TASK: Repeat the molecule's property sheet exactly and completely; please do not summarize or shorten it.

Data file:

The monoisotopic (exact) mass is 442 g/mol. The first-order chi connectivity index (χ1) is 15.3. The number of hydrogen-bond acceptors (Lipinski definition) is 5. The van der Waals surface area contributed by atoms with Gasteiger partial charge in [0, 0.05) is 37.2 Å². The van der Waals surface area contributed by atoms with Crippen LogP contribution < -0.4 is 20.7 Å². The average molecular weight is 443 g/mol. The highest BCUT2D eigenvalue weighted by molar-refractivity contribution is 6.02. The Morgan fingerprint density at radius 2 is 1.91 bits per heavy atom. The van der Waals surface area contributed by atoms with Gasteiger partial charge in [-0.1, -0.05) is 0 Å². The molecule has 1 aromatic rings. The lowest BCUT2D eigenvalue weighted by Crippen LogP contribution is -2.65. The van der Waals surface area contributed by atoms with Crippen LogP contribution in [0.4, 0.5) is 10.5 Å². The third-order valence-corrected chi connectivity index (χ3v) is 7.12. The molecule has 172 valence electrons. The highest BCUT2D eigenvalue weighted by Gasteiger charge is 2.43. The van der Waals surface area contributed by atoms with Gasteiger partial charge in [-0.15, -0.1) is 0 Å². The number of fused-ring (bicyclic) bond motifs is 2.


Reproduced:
The monoisotopic (exact) mass is 442 g/mol. The first-order chi connectivity index (χ1) is 15.3. The number of hydrogen-bond acceptors (Lipinski definition) is 5. The van der Waals surface area contributed by atoms with Gasteiger partial charge in [0, 0.05) is 37.2 Å². The van der Waals surface area contributed by atoms with Crippen LogP contribution < -0.4 is 20.7 Å². The average molecular weight is 443 g/mol. The highest BCUT2D eigenvalue weighted by molar-refractivity contribution is 6.02. The Morgan fingerprint density at radius 2 is 1.91 bits per heavy atom. The van der Waals surface area contributed by atoms with Gasteiger partial charge in [-0.1, -0.05) is 0 Å². The molecule has 1 aromatic rings. The lowest BCUT2D eigenvalue weighted by Crippen LogP contribution is -2.65. The van der Waals surface area contributed by atoms with Crippen LogP contribution in [0.4, 0.5) is 10.5 Å². The third-order valence-corrected chi connectivity index (χ3v) is 7.12. The molecule has 172 valence electrons. The highest BCUT2D eigenvalue weighted by Gasteiger charge is 2.43. The van der Waals surface area contributed by atoms with Gasteiger partial charge in [-0.15, -0.1) is 0 Å². The number of fused-ring (bicyclic) bond motifs is 2.